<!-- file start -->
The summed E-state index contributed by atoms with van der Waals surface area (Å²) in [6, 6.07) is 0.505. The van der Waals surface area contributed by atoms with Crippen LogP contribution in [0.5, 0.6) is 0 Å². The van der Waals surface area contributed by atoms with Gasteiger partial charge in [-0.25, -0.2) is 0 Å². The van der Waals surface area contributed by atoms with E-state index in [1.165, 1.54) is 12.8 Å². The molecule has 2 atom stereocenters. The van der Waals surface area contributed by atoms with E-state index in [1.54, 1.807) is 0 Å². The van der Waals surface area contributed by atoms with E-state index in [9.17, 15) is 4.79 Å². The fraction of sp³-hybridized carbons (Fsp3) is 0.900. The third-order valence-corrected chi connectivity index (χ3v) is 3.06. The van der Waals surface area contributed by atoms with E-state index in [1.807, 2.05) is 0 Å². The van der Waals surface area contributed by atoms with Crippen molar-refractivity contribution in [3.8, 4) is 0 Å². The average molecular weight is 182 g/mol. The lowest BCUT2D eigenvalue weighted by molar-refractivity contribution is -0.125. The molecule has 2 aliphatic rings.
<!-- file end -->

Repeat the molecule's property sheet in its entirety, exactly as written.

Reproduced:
The summed E-state index contributed by atoms with van der Waals surface area (Å²) in [6, 6.07) is 0.505. The van der Waals surface area contributed by atoms with Crippen LogP contribution in [0.5, 0.6) is 0 Å². The van der Waals surface area contributed by atoms with Gasteiger partial charge in [-0.25, -0.2) is 0 Å². The van der Waals surface area contributed by atoms with E-state index in [1.165, 1.54) is 12.8 Å². The molecule has 2 atom stereocenters. The van der Waals surface area contributed by atoms with E-state index in [1.54, 1.807) is 0 Å². The van der Waals surface area contributed by atoms with E-state index in [9.17, 15) is 4.79 Å². The fraction of sp³-hybridized carbons (Fsp3) is 0.900. The third-order valence-corrected chi connectivity index (χ3v) is 3.06. The van der Waals surface area contributed by atoms with E-state index in [1.807, 2.05) is 0 Å². The van der Waals surface area contributed by atoms with Crippen molar-refractivity contribution in [3.8, 4) is 0 Å². The average molecular weight is 182 g/mol. The lowest BCUT2D eigenvalue weighted by molar-refractivity contribution is -0.125. The molecule has 2 aliphatic rings.